“Crack the egg with a sledgehammer.” This was a quote from my VP of Engineering, Nawaf Bitar, at IronPort. When IronPort anti-spam wasn’t working and it looked like our partner Brightmail was going to terminate our contract, we had a complete “Oh shit!” moment. Nawaf moved the entire engineering team over to work on it. He called them all in to work nights and weekends until it was fixed, and urgently sought out every anti-spam expert on the planet to help or to hire. Other people would have done one or two of those things – he did them all simultaneously and immediately. Nawaf saved our bacon.
Set a measurable goal and brainstorm like hell. When we were developing our first product at IronPort, we desperately needed to get feedback from email administrators at large companies. Our dream was to quickly talk to 50 of them to get to a critical mass, but how the hell do you do that when you don’t know any? We brainstormed, tested, stalked, and leaned on our networks. We made a list of the Fortune 500 and tried to line up anyone we knew on the inside. We all went through our school alumni networks.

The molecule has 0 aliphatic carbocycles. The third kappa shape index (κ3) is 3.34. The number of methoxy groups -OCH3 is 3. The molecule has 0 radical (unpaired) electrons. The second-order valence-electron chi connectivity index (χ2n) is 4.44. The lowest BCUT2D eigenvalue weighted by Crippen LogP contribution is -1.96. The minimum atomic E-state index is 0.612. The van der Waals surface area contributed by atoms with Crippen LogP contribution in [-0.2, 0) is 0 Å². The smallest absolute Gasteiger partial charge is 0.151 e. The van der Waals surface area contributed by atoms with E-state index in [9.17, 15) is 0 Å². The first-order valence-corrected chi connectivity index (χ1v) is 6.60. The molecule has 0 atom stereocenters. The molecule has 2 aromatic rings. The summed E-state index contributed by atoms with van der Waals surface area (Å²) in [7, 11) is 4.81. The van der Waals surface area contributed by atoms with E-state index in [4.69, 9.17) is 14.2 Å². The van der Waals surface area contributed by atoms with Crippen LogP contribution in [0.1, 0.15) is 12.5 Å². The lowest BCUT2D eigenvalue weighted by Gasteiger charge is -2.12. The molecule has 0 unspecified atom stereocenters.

“Can you introduce me to someone who runs your email? Who do you call when email goes sideways?” Everyone we did get through to was pumped for information to get to more: “What conferences do you go to? What do you read? Who else can you introduce us to?” We reached 43 of the exact right people — not quite 50, but it did the trick.
Cheat time. During a board meeting last year, Quirky’s CEO Ben Kaufman recounted a story about preparing for a critical Home Depot meeting. Quirky was just starting to build things for the “connected home” and Home Depot was a dream opportunity. When he got the call in New York one afternoon that the home improvement giant could squeeze him into a new product-review meeting the very next day in Atlanta, he brought nearly the whole company in for an all-night prep session. They split up into five different teams and came up with seven working products — overnight. They packed up prototypes of a Wi-Fi-enabled mousetrap, garage opener, smoke detector and water sensor, among others, and then slept on the flight down. A month later, Home Depot ordered $7 million worth of products.